A Miracle in Middle of Nowhere, New Mexico
The American Immigration Lawyers Association comes to the aid of families targeted for deportation
Published in 2014 Southwest Super Lawyers magazine
on December 12, 2014
Updated on November 7, 2019
Over the course of several months last year, the American Immigration Lawyers Association (AILA) engineered a massive pro bono showdown in the high desert, bringing hope and freedom to hundreds of marginalized people.
“It was a bit of a miracle in the middle of nowhere,” says Philip Smith, an immigration attorney, AILA member and partner at Nelson Smith in Portland, Oregon.
That’s what the lawyers who worked on the Artesia Pro Bono Project called the place: Middle of Nowhere, New Mexico. The U.S. government called it Artesia Family Residential Center, a title that belies the razor wire outside and the desperation inside. In response to a surge of illegal immigrants crossing the Southwest border, the Department of Homeland Security opened a makeshift detention compound, inside a federal law enforcement training facility, to house more than 1,200 migrant women and children in late June 2014.
The small, rural town of Artesia is about 70 miles from the Mexican border and more than three hours from the nearest major metro, isolated from significant legal assistance. If you wanted an answer to the question: “How do you outrage and galvanize a bunch of immigration lawyers?” this was it.
“These were families who would probably be eligible for asylum,” says Crystal Williams, executive director of AILA, which is headquartered in Washington, D.C. The detainees were hundreds of mostly Central American families, often fleeing violence, persecution or extreme poverty in their home countries. In Artesia, they had no access to communication, no legal representation and were targeted for quick deportation back to their native countries.
“The reaction was fast, and it began organically and just kept growing,” says Smith, a volunteer attorney who trekked to Artesia, of AILA’s fast response to the government’s actions. “AILA funded and hired a lead attorney and a coordinator on the ground to coordinate this flow of volunteer lawyers. They came in and gave this organic movement some needed structure.”
A dose of viral luck helped. “There was a chickenpox outbreak at the end of July and early August,” says Smith. “So the federal government couldn’t deport any women and children for about three weeks. That was fortunate because it gave us time to get organized and put things in motion.”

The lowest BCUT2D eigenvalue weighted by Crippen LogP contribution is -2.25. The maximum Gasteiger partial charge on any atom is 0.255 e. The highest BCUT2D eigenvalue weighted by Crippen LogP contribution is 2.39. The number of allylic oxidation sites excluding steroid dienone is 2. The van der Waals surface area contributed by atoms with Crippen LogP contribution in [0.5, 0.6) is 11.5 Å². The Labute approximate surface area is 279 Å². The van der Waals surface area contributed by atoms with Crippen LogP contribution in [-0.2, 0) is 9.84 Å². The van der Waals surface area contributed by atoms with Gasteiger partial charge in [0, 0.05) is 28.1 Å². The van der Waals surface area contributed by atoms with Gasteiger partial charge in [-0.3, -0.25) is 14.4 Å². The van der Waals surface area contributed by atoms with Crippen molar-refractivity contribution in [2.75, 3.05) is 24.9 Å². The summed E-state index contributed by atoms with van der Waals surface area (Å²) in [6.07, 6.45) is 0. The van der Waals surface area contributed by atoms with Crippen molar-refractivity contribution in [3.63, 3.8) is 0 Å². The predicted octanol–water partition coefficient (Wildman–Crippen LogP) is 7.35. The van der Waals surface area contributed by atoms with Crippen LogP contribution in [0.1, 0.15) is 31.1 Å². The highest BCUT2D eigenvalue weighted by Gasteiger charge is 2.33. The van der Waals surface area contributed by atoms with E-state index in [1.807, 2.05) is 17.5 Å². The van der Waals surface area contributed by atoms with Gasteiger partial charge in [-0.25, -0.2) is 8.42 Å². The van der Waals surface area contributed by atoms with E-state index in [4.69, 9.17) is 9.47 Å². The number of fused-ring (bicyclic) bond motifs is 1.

The project, which officially launched in August 2014, quickly evolved into a multilayered, national team effort aimed at providing immigration assistance to the detainees. Ultimately, about 300 lawyers, paralegals, interpreters, translators and clerks organized into a rotating on-the-ground team, comprising about a dozen lawyers at a time, and four remote support teams with specific focus areas, including technology and project administration.
“Our ability to defend en masse was a direct counterweight to the government’s ability to deport en masse,” writes Stephen Manning, a Portland, Oregon, attorney and AILA board member in a report on the Artesia Pro Bono Project for Innovation Law Lab.
The battle between AILA’s energized membership and the federal government soon made international headlines. “Very few people were deported once our attorneys started arriving,” says Williams.
The Artesia Pro Bono Project helped release more than 800 people—many of whom are in the process of asylum hearings—prior to the federal government’s announcement that it would close the temporary Artesia center in December, as it had expanded its detention capacity for adults with children in Texas facilities. Remaining detainees were transferred to the Karnes County Residential Center in Karnes City and the newly opened South Texas Family Residential Center in Dilley. AILA is also partnering with other organizations to set up similar pro bono projects at the facilities.
“There’s still plenty of work to do as we try to figure out how to deal with this wave of people in Texas,” Williams says. “The good news is at least these are not seat-of-the-pants developments, like Artesia. They are only 90 minutes away from San Antonio, so there are expert immigration attorneys nearby, though not enough.”